Although we will not claim to resolve this dilemma for our students, we think that there is a reason why the Reformed tradition does not incline toward televangelism, a reason that has to do with the approach Calvin takes to issues, rooted in values and skills.

The Strategic Communication major, therefore, develops in students the following core values of Calvin College:

• Wisdom — the Strategic Communication major will train students to recognize the ethical means of persuasion;
• Humility — because students must be willing to accept criticism for improvement and to recognize when other arguments are stronger;
• Honesty — so that students can evaluate and engage opposing arguments and are accountable for their own work; and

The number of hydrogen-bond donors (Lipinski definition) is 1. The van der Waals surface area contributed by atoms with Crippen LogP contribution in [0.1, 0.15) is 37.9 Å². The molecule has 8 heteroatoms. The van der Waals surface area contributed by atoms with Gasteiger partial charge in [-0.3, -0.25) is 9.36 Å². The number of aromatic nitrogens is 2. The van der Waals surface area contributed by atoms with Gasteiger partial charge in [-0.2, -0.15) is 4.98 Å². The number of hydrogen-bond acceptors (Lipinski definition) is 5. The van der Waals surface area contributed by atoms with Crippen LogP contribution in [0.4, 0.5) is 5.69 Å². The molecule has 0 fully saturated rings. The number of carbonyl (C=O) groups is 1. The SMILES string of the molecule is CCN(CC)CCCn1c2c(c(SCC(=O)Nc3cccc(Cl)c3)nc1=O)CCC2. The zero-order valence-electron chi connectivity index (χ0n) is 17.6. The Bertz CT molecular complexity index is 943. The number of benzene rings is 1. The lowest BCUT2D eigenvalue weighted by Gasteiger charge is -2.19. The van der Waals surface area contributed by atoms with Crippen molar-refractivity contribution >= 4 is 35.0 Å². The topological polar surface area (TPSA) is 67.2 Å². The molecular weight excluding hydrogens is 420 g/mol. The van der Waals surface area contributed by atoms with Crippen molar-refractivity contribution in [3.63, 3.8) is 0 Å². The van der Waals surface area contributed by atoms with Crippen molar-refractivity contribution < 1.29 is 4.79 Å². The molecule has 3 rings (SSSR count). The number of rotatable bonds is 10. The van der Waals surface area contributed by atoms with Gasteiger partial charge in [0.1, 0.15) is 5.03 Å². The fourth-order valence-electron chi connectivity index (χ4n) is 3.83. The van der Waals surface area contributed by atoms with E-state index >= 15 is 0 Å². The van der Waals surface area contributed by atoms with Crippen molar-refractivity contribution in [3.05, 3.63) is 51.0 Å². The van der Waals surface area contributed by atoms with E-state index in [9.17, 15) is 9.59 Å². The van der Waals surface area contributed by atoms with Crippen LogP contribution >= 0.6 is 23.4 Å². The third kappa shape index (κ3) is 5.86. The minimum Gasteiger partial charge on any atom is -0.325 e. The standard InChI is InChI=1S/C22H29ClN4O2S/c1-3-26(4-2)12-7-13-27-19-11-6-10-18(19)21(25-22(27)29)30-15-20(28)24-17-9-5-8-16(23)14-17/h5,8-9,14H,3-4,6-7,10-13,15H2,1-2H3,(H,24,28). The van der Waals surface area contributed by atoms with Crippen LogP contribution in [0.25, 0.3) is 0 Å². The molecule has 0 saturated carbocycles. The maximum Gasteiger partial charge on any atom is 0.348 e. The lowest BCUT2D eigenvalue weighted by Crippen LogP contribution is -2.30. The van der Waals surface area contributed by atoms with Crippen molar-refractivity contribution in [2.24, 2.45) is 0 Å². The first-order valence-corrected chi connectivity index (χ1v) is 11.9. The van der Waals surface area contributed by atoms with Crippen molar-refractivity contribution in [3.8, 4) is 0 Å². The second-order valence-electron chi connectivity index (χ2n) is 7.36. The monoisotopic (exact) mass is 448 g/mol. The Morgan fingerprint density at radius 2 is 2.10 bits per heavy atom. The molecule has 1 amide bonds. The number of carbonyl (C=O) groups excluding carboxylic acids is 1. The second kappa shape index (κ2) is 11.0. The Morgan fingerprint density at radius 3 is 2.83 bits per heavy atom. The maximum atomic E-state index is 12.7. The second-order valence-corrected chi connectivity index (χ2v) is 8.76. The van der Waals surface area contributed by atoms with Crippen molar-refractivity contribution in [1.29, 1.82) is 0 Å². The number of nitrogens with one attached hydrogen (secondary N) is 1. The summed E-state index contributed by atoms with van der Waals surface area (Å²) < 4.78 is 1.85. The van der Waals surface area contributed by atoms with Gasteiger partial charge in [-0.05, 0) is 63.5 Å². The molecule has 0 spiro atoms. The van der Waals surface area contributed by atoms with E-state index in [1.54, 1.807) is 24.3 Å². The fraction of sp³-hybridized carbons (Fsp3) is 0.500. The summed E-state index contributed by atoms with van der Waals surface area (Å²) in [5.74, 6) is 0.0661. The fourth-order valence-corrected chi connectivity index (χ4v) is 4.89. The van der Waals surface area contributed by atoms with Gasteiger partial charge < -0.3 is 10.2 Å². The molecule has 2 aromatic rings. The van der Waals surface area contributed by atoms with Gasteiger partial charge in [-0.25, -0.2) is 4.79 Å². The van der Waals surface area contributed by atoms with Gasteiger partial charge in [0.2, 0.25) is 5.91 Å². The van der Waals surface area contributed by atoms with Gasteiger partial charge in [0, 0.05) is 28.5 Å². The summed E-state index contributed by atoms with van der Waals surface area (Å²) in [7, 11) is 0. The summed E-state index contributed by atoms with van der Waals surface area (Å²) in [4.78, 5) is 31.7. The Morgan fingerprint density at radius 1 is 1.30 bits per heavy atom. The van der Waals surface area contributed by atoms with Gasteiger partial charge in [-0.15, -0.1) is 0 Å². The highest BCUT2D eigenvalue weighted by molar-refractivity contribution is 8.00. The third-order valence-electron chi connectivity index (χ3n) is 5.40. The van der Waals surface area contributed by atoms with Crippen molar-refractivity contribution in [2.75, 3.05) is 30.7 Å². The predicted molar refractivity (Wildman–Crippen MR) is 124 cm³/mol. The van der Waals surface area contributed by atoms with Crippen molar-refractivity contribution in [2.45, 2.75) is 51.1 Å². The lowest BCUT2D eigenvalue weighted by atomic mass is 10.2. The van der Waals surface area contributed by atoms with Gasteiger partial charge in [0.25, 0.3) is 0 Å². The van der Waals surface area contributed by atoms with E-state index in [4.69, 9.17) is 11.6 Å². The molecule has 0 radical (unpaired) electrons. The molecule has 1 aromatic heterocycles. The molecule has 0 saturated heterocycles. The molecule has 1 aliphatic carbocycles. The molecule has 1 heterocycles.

• Creativity — because effective rhetorical messages require invention as well as skillful style to engage audiences.

The Strategic Communication major also will serve the mission of Calvin College in three important ways. First, the major will provide training for leadership in the Church. Students committed to the various forms of Christian ministry need excellent communication skills to spread the Gospel and to promote Christian community. Second, the major will provide training for Christian leadership in the broader culture. Students committed to excellence in their professions and their role as citizens need excellent communication skills to do their work honorably and to promote the public good. Third, in addition to enhancing students’ competencies in “listening and speaking effectively, employing graphic and numeric forms of communication, exercising valid and sound reasoning, [and] making discerning use of technology” (“Expanded Statement of Mission,” 28), the major will help students develop a commitment to using those competencies to honor God.